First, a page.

Sir Thomas More

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Utopia: Logos 3 key examples

Definition of Logos
Logos, along with ethos and pathos, is one of the three "modes of persuasion" in rhetoric (the art of effective speaking or writing). Logos is an argument that appeals to... read full definition
Logos, along with ethos and pathos, is one of the three "modes of persuasion" in rhetoric (the art of effective speaking or writing). Logos is... read full definition
Logos, along with ethos and pathos, is one of the three "modes of persuasion" in rhetoric (the art of effective... read full definition
Book 1
Explanation and Analysis—Raphael Against Killing:

Having discussed his ethical reasons for opposing the death penalty as punishment for thievery, Raphael outlines his logical argument in Book One, describing a past conversation he had with a lawyer in the presence of Cardinal John Morton:

"Once the thief realizes that theft carries no less a penalty than if he were convicted of murder, then that thought alone will drive him to kill the victim, whom he otherwise might just have robbed."

More, speaking through the voice of Raphael, takes the logic of the state's capital punishment one step further: if the punishment for theft is murder, and the punishment for murder is murder, why not simply commit the worse of the two crimes and eliminate the evidence? This is a classic rhetorical technique, whereby one dismantles an opponent's argument by extending his or her logic outwards to the point that it becomes nonsensical. By reasoning on the assumption that theft and murder are equivalent crimes and then making the next logical assumption—that one might as well murder in addition to stealing if the punishment is no worse—Raphael exposes the inanity of such extreme punishment for such a relatively minor crime. Using the state's own logic against them, Raphael proves that such punishment is illogical and may even exacerbate crime in the long run.

Explanation and Analysis—Argument Against Poverty:

In the following Book One passage, Raphael uses his own logical reasoning (logos) to argue against the commonly-held belief amongst kings that impoverished citizens are easier to govern:

"Experience shows just how wrong those are who think that the poverty of the people is a guarantee of peace—where will you find more brawling than among beggars? Who's keener to turn things upside-down than the person who is most dissatisfied with his present manner of life? And then, who's more reckless about attacking the established order in hope of gain than the man with nothing to lose?"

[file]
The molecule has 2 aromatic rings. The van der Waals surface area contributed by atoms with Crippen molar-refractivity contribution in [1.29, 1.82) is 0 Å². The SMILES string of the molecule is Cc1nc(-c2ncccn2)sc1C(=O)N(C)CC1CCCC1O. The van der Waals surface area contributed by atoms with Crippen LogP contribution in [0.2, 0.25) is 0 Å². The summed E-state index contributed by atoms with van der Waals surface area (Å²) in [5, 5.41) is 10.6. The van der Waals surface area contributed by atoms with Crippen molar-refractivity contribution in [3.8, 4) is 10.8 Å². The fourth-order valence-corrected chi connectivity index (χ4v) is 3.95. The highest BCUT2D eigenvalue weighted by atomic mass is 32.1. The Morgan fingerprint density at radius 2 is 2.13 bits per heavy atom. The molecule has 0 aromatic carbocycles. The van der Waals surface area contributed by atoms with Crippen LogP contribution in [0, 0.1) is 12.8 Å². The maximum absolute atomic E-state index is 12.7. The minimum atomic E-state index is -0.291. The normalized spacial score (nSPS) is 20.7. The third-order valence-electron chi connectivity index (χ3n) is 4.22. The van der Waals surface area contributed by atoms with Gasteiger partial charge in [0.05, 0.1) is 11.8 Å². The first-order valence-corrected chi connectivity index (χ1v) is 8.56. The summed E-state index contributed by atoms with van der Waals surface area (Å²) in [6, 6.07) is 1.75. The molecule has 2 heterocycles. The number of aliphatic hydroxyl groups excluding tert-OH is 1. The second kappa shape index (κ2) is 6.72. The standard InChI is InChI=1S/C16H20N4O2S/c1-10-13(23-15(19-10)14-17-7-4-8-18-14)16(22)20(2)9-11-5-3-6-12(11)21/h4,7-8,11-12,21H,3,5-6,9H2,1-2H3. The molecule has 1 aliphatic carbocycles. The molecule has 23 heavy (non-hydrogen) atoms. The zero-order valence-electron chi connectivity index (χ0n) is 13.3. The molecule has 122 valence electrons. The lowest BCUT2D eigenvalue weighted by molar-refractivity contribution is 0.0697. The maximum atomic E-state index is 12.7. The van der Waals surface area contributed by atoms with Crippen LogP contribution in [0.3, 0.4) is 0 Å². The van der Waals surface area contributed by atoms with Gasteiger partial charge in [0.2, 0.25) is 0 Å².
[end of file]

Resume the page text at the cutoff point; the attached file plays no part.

According to Raphael's logic, the poorer a person is, the less they have to lose by rebelling against the king. This reasoning runs counter to common or popular thought on the subject at the time, which dictates that those who are oppressed have no time to think about freeing themselves, being concerned very simply with survival. Both ideas may have some truth to them: certainly, some people who are oppressed spend too much time playing the game of survival to have the energy for rebellion. But Raphael's main point holds: a true king does not steal from his people but instead ensures that they have everything they need. The kingly impulse to maintain widespread poverty as an exertion of power is, according to Raphael's reasoning, an unfounded impulse, since this only further encourages people to stand up against their own oppression.

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Book 2: Of the Travelling of the Utopians
Explanation and Analysis—Utopians and Pleasure:

In Book Two, Raphael outlines the life philosophy of the Utopians, using logos to craft an argument rooted in logical reasoning:

"[The Utopians] designate as pleasure every movement or condition of body or mind that gratifies natural inclination. Certainly, it's no accident that they give this emphasis to natural desire, for it is not only our senses but right reason too points us toward whatever is naturally pleasurable: something which is achieved without injury to others, which does not cancel a greater pleasure, and which carries no unpleasant consequences."

Utopian logical reasoning, Raphael discloses, is inextricably tied to emotional response and hedonistic impulse. Seeking pleasure and following the flow of one's emotional needs is the logical thing to do—a natural imperative, even. Utopian society is founded upon the reasoning that the greatest pleasure leads to the greatest good, when that pleasure is not at the expense of other people.

This pleasure-based rationale is quite different from the Christian ethical code used in England, More's home country. In countries like England, religious scripture provides the logic whereby "the greatest good" is determined. The source of morality is God—and if God's word, the Bible, states that something is moral, that action must be moral even if it is not pleasurable. By contrast, Utopia places a premium on pleasure. Natural impulse is the Utopian moral equivalent of the Christian Bible.

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